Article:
In the world of technologies growing rampantly, it is necessary to make sure a software product will perform well under the expected workload. A software product that is compliant with required parameters delivers benefit to a company, saves costs and ensures positive reputation.
However, when the unexpected performance losses occur, they lead to negative consequences, as it happened during Florida’s state election of 2004 when the e-voting system crashed. All the municipal election records were lost, that made the whole voting procedure look questionable. It’s hard to say what was worse in this case: the data loss or the state reputation disruption.
Performance testing is necessary to prevent any issues of this kind. It provides companies with information on the product speed, scalability, stability and other related characteristics. The issues should be uncovered and improved before the product goes to the market.
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Performance testing is one of the most extensive parts of software testing services. It always takes time to find out where the problem is.
How to Test Performance?
Depending on what the company expects from its product or system, QA engineers run different types of tests. Here at Intetics, we stick to two major types:
1) Performance and load testing. Checks if the system meets performance criteria. Defines how fast some system modules perform under a particular workload and the behavior of the application under a specific expected load as well.
2) Stress-testing. Determines the ability of a computer, network, program or device to maintain a certain level of effectiveness under unfavorable conditions.
Intetics’ Approach to Performance Testing
Though product owners want to check various product performance parameters, we did our best to rationalize the testing approach. We hold to the following steps:
1. Defining Test Transactions
Together with the client, QA engineers define what test scripts should be created and what user actions they should imitate. For instance, if we test an e-shop performance to see how it reacts to certain users’ activity, QA engineers create a script that repeats the whole user path. If it’s necessary to check the performance of 10 000 users, the script would imitate their behavior simultaneously under prescribed conditions with various accounts.
2. Defining Performance Requirements
At this stage, QA engineers define what performance is expected of the system and what parameters need to be checked. For instance, a Client wants the server load to be no more than, with 80% of memory load and with 10 000 users active and a system working under this load the entire day.
3. Testing Start
When the requirements are set and the scripts are created, it’s time to begin the testing process. All the computers engaged in the system or product functioning get profiled. QA engineers get the access to them. The access to all system resources allows running wall-to-wall testing. This way it’s possible to see how much processor is loaded, what kind of data a database issues, what time of response is and any other parameters drawn down to the report.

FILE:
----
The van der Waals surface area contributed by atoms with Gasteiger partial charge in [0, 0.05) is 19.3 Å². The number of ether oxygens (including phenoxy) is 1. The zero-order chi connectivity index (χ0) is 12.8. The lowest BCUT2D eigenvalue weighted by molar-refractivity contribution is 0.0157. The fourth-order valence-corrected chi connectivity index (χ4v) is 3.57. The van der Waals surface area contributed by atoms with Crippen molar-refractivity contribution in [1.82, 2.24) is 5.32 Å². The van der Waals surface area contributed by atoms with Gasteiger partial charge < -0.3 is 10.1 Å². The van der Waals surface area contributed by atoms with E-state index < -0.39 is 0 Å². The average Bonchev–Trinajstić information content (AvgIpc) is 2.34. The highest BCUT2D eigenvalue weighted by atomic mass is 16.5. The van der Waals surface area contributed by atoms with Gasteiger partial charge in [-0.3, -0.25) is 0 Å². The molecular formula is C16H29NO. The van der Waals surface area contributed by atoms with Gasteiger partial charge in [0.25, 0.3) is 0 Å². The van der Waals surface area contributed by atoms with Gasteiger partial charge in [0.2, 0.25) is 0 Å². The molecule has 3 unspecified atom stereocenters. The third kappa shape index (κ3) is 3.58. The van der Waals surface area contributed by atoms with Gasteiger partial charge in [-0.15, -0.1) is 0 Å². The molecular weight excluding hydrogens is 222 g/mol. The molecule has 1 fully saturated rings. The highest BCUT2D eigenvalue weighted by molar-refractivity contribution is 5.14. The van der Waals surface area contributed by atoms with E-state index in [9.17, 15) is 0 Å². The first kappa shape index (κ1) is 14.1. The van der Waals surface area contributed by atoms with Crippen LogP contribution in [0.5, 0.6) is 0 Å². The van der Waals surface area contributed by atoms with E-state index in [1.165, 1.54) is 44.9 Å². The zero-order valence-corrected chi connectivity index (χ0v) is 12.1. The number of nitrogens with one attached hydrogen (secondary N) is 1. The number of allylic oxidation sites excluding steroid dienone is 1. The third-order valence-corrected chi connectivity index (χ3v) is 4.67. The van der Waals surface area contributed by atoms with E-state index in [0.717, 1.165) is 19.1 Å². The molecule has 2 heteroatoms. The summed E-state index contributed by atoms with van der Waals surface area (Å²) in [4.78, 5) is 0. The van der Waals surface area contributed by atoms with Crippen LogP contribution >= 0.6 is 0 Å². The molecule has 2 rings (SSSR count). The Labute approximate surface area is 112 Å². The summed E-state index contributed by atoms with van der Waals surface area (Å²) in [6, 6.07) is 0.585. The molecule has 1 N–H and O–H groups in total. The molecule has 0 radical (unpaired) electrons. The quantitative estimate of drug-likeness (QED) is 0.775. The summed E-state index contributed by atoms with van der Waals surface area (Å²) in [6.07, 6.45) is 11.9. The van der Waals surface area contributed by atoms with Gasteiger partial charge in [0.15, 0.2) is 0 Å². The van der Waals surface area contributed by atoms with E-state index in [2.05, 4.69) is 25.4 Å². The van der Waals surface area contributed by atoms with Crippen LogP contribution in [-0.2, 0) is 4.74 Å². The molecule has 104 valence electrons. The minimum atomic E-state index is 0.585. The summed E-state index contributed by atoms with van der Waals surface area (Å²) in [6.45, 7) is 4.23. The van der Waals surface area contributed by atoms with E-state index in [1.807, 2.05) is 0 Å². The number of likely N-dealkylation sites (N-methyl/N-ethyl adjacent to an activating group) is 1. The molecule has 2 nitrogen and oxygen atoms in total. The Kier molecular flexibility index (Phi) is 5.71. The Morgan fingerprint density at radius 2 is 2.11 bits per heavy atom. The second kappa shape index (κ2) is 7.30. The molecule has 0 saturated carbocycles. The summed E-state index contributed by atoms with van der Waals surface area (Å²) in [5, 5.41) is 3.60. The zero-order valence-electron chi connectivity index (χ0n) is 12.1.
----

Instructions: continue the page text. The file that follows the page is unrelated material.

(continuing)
The last part of the performance testing process is a report. This phase is the most complicated and time-consuming. There’re a lot of data to analyze, graphs to build, It also takes time to reveal the connections, define the bottlenecks and run another testing if needed to localize problematic sections. For the client convenience Intetics provides an ultimate report divided into 2 parts. One has basic results and second includes detailed recommendations on software product improvement and technical debt management.
How to Measure Performance?
Reporting is the finale when the product owner can see the level of product performances and gets the overview of the whole system state. Trying to make the system analysis in the report as clear as possible, we use a bunch of metrics that could be clustered into 3 following groups. We chose them leaning on our experience:
The metric counts the number of virtual users engaged in testing and the percent of those who finished the intended transactions.
This includes a summed up set of checked system parameters (agreed with a Client) and the test results on them. Among those can be short term memory available, supervisor engine utilization, the number of successfully made transactions, available Mbytes in physical memory, processor time percentage, and some others.
This one defines average response time for the various types of requests.
When to Run Performance Testing?
The frequency of performance testing depends on the project and can be held at various moments of the system or product development. Let’s say, if QA engineers test the application, that involves many third-party services like Google Maps, then performance testing is run at the stage when those services are connected.
It is also recommended to run testing several times. For instance, after serious changes at the application, or after the server integration. Short tests can be performed every iteration, to compare the results with previous iterations. This allows detecting the new issues and localizes the places of the desynchronization on time.
Performance testing is one of the most extensional and complicated software testing types. It takes time, resources, and requires a careful approach to the process. At Intetics, QA engineers run performance testing to aware product owners of the issues they have. Testing helps to deal with their particular issues and boost the quality of the product or the system.